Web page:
December 5, 2022

Dubai Week

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"Fitch" classifies Chinese real estate "Evergrand" as "default" ... and confirms the liability of central bank institutions for debt.

“Fitch” classifies Chinese real estate “Evergrand” as “default” … and confirms the liability of central bank institutions for debt.

BEIJING – China’s central bank governor Yi Zhang said on Thursday that Beijing did not want to intervene to save the troubled real estate firm Evergrande.
He described the risks faced by the company in the market and will be dealt with proportionately and “in accordance with market policies and the rule of law”.
He emphasized that the Hong Kong Stock Exchange was a mature financial center in which shares of complex companies were traded, and that it had an effective system and clear rules and procedures to deal with a variety of issues.
He added that “short-term risks to some real estate companies” do not affect normal financing in the medium and long-term market.
He stressed that companies and shareholders are obliged to deal with their “debts” in proportion to law and market rules, as well as to protect the interests of creditors in a fair and lawful manner.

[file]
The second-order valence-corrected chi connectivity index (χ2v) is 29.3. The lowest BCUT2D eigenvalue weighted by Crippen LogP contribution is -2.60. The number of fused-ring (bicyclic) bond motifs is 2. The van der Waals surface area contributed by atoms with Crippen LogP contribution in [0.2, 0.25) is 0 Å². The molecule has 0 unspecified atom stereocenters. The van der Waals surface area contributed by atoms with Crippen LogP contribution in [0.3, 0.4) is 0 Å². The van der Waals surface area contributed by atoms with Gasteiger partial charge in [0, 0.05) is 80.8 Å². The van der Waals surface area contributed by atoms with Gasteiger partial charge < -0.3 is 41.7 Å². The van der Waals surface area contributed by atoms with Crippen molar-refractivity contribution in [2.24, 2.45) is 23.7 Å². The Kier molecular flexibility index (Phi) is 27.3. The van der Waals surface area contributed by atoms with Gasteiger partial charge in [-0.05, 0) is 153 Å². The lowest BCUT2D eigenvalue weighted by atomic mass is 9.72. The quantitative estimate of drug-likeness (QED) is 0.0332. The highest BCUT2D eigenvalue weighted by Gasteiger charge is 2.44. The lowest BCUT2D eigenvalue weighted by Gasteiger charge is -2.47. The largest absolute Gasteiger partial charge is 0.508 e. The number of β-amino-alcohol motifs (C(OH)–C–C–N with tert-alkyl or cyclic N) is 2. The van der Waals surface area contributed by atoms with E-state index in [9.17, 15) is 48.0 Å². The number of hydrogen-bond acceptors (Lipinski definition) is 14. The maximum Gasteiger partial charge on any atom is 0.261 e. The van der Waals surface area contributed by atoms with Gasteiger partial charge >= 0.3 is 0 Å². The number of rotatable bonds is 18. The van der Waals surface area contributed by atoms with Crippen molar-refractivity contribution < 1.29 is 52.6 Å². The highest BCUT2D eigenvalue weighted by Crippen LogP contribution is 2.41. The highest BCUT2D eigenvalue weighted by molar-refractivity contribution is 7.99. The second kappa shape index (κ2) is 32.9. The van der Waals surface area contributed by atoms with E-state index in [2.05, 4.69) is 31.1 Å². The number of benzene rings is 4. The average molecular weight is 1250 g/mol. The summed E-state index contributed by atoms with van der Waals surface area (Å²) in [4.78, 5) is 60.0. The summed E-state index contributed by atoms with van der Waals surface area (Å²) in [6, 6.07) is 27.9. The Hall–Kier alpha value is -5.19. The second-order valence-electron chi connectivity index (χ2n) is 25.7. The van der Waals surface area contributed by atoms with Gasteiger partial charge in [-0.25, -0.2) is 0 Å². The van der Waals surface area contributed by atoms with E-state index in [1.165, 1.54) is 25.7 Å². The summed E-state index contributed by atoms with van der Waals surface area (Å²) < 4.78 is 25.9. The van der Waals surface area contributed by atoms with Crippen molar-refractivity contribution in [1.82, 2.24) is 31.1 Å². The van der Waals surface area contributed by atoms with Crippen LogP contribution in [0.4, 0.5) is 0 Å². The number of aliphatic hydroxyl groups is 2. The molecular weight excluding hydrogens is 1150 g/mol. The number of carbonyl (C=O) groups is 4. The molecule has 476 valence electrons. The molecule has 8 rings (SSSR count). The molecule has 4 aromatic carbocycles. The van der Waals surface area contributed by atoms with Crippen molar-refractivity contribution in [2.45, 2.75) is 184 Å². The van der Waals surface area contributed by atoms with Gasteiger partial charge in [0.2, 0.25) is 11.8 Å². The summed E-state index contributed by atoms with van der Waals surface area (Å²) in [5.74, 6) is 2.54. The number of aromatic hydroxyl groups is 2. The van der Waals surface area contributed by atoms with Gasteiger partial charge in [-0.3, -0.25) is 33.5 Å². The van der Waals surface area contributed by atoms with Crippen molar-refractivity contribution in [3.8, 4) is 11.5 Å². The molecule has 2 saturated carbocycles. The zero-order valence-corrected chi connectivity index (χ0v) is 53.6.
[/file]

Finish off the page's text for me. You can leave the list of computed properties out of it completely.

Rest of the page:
This comes as the Evergrande Group was officially classified as “default” for the first time. Credit rating agency Fitch downgraded the company to “default on certain obligations” on Monday for failing to pay its deadline.
This development marks the beginning of the end of the vast real estate empire that was started 25 years ago by founder Hui Ka Yan, which will start a long battle over who will get the money from the remaining creditors in the company.
This development is a challenge to the Chinese government’s efforts to curb the epidemic of debt default in the real estate sector. Evergrande has been suffering from a severe crisis for months and is the most indebted real estate developer in the world. There was an urgent need to provide financial assistance to banks, suppliers and securities to repay loans on time. Its total debt is currently estimated at $ 300 billion. Its stock has lost about 88% of its value since the beginning of this year.
The Guangdong provincial government, where the company is located, has sent a team of financial analysts to assess the size and risks of the loan, state media reported.
More recently, the crisis facing the giant Chinese real estate company has begun to move to more real estate companies in the market.
Yesterday, the trading of shares of “Caisa Group Holdings” on the Hong Kong Stock Exchange was suspended, amid concerns about the company’s ability to fulfill its financial obligations.
The group, ranked 27th among real estate developers, is repaying a $ 400 million bond.
Informed sources said yesterday that a group of securities had suggested a delay but the next phase of action had not yet been decided.
The company’s stock has lost 75% of its value since the beginning of this year.

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